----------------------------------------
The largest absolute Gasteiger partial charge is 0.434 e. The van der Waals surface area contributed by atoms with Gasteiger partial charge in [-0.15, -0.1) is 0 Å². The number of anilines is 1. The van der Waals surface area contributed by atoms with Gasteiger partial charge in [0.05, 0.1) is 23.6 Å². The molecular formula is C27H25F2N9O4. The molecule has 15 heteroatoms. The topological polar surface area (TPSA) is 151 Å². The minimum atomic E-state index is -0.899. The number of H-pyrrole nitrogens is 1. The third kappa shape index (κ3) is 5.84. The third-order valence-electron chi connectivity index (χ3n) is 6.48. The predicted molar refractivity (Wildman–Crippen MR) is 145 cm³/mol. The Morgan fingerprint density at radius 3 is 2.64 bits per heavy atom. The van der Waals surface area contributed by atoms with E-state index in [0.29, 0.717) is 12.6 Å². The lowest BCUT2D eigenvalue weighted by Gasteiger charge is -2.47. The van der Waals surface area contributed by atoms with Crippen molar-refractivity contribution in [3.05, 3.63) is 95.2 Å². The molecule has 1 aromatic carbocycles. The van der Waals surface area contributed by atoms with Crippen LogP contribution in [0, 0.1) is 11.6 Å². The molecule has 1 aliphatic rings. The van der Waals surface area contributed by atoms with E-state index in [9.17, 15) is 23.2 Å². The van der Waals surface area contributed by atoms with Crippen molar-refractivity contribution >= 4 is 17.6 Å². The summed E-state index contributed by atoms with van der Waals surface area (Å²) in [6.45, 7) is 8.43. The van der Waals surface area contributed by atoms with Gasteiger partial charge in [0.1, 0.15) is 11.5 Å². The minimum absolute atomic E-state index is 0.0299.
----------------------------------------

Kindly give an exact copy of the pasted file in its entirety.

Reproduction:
The largest absolute Gasteiger partial charge is 0.434 e. The van der Waals surface area contributed by atoms with Gasteiger partial charge in [-0.15, -0.1) is 0 Å². The number of anilines is 1. The van der Waals surface area contributed by atoms with Gasteiger partial charge in [0.05, 0.1) is 23.6 Å². The molecular formula is C27H25F2N9O4. The molecule has 15 heteroatoms. The topological polar surface area (TPSA) is 151 Å². The minimum atomic E-state index is -0.899. The number of H-pyrrole nitrogens is 1. The third kappa shape index (κ3) is 5.84. The third-order valence-electron chi connectivity index (χ3n) is 6.48. The predicted molar refractivity (Wildman–Crippen MR) is 145 cm³/mol. The Morgan fingerprint density at radius 3 is 2.64 bits per heavy atom. The van der Waals surface area contributed by atoms with E-state index in [0.29, 0.717) is 12.6 Å². The lowest BCUT2D eigenvalue weighted by Gasteiger charge is -2.47. The van der Waals surface area contributed by atoms with Crippen molar-refractivity contribution in [3.05, 3.63) is 95.2 Å². The molecule has 1 aromatic carbocycles. The van der Waals surface area contributed by atoms with Crippen LogP contribution in [0, 0.1) is 11.6 Å². The molecule has 1 aliphatic rings. The van der Waals surface area contributed by atoms with E-state index in [9.17, 15) is 23.2 Å². The van der Waals surface area contributed by atoms with Crippen molar-refractivity contribution >= 4 is 17.6 Å². The summed E-state index contributed by atoms with van der Waals surface area (Å²) in [6.45, 7) is 8.43. The van der Waals surface area contributed by atoms with Gasteiger partial charge in [0.1, 0.15) is 11.5 Å². The minimum absolute atomic E-state index is 0.0299.